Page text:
Iraq's parliament approved a law on Thursday that will ban normalizing relations with Israel, at a time when several Arab countries have established formal ties.
The Iraqi parliament has been unable to convene on any other issue including electing a new president and forming its own government, prolonging a political standoff.
Iraq has never recognized the state of Israel since its establishment in 1948 and Iraqi citizens and companies cannot visit Israel, but the new law goes further, specifically criminalizing any attempts to normalize relations with Israel.
The law was proposed by influential Shi'ite cleric Muqtada al-Sadr, whose party, which opposes close ties with the United States and Israel, won more seats in parliament in elections last October.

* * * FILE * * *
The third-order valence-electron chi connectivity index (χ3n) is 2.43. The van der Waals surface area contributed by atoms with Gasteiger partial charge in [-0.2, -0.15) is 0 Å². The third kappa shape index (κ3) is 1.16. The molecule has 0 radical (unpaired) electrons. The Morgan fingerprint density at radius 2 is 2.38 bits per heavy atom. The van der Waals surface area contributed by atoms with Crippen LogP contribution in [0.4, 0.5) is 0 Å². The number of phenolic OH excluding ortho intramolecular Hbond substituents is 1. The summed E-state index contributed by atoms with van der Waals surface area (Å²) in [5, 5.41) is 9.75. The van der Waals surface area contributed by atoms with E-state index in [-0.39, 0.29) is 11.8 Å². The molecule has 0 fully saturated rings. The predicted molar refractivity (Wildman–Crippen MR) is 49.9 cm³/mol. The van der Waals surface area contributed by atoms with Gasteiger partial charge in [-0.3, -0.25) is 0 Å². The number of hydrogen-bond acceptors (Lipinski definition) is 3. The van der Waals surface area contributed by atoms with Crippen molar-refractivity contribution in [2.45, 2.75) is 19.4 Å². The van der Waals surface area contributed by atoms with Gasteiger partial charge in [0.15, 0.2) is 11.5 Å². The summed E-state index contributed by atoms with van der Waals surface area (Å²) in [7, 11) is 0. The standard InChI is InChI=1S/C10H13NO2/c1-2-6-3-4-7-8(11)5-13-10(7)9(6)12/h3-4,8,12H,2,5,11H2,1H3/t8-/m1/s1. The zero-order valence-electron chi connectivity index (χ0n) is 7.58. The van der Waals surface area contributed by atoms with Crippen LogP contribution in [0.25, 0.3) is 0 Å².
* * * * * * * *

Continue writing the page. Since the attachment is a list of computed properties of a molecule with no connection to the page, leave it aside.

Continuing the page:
"Approving the law is not only a victory for the Iraqi people but to the heroes in Palestine and Hezbollah in Lebanon," said Iraqi shi'ite lawmaker Hassan Salim who represents Iranian-backed militia Asaib Ahl al-Haq.
Lawmakers from Sadr's party said they proposed the law to curb any claims by Iranian-backed rival parties that Sadr is making coalitions with Sunni and Kurds who may have secret ties with Israel.
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Some Gulf states, including the United Arab Emirates and Bahrain, are forging ties with Israel against a backdrop of shared concerns about the threat that Iran may pose to the region.
Saudi Arabia, a close U.S. ally, has made it a condition of any eventual normalization with Israel that Palestinians' quest for statehood on territory captured by Israel in the 1967 Middle East war must be addressed.
The U.S. State Department spokesperson Ned Price said the decision is a stark contrast to the diplomatic progress other counties in the region have made with Israel, adding that the U.S. finds it "disturbing" as the legislation is "promoting an environment of antisemitism."